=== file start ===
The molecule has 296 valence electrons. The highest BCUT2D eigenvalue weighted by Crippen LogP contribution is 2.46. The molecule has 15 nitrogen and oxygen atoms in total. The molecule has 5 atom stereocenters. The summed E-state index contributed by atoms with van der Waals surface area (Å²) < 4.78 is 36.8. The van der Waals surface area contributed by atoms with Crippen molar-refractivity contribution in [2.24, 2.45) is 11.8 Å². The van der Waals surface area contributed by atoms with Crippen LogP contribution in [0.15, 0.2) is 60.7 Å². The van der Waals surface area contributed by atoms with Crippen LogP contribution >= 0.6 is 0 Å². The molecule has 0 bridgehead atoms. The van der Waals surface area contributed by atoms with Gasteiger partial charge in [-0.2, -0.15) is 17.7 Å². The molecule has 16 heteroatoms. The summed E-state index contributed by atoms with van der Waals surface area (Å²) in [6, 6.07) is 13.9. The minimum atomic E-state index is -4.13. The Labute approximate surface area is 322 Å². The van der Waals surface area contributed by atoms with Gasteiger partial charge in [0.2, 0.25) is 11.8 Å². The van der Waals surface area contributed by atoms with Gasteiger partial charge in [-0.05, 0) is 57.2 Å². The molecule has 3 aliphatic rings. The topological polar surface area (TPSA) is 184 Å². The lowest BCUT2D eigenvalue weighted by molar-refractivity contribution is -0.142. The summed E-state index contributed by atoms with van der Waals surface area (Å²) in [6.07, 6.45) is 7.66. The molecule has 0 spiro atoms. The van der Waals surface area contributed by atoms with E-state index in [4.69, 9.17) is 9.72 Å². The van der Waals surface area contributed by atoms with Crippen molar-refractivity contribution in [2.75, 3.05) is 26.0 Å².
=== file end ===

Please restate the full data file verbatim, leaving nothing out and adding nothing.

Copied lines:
The molecule has 296 valence electrons. The highest BCUT2D eigenvalue weighted by Crippen LogP contribution is 2.46. The molecule has 15 nitrogen and oxygen atoms in total. The molecule has 5 atom stereocenters. The summed E-state index contributed by atoms with van der Waals surface area (Å²) < 4.78 is 36.8. The van der Waals surface area contributed by atoms with Crippen molar-refractivity contribution in [2.24, 2.45) is 11.8 Å². The van der Waals surface area contributed by atoms with Crippen LogP contribution in [0.15, 0.2) is 60.7 Å². The van der Waals surface area contributed by atoms with Crippen LogP contribution >= 0.6 is 0 Å². The molecule has 0 bridgehead atoms. The van der Waals surface area contributed by atoms with Gasteiger partial charge in [-0.2, -0.15) is 17.7 Å². The molecule has 16 heteroatoms. The summed E-state index contributed by atoms with van der Waals surface area (Å²) in [6, 6.07) is 13.9. The minimum atomic E-state index is -4.13. The Labute approximate surface area is 322 Å². The van der Waals surface area contributed by atoms with Gasteiger partial charge in [0.2, 0.25) is 11.8 Å². The van der Waals surface area contributed by atoms with Gasteiger partial charge in [-0.05, 0) is 57.2 Å². The molecule has 3 aliphatic rings. The topological polar surface area (TPSA) is 184 Å². The lowest BCUT2D eigenvalue weighted by molar-refractivity contribution is -0.142. The summed E-state index contributed by atoms with van der Waals surface area (Å²) in [6.07, 6.45) is 7.66. The molecule has 0 spiro atoms. The van der Waals surface area contributed by atoms with E-state index in [4.69, 9.17) is 9.72 Å². The van der Waals surface area contributed by atoms with Crippen molar-refractivity contribution in [2.75, 3.05) is 26.0 Å².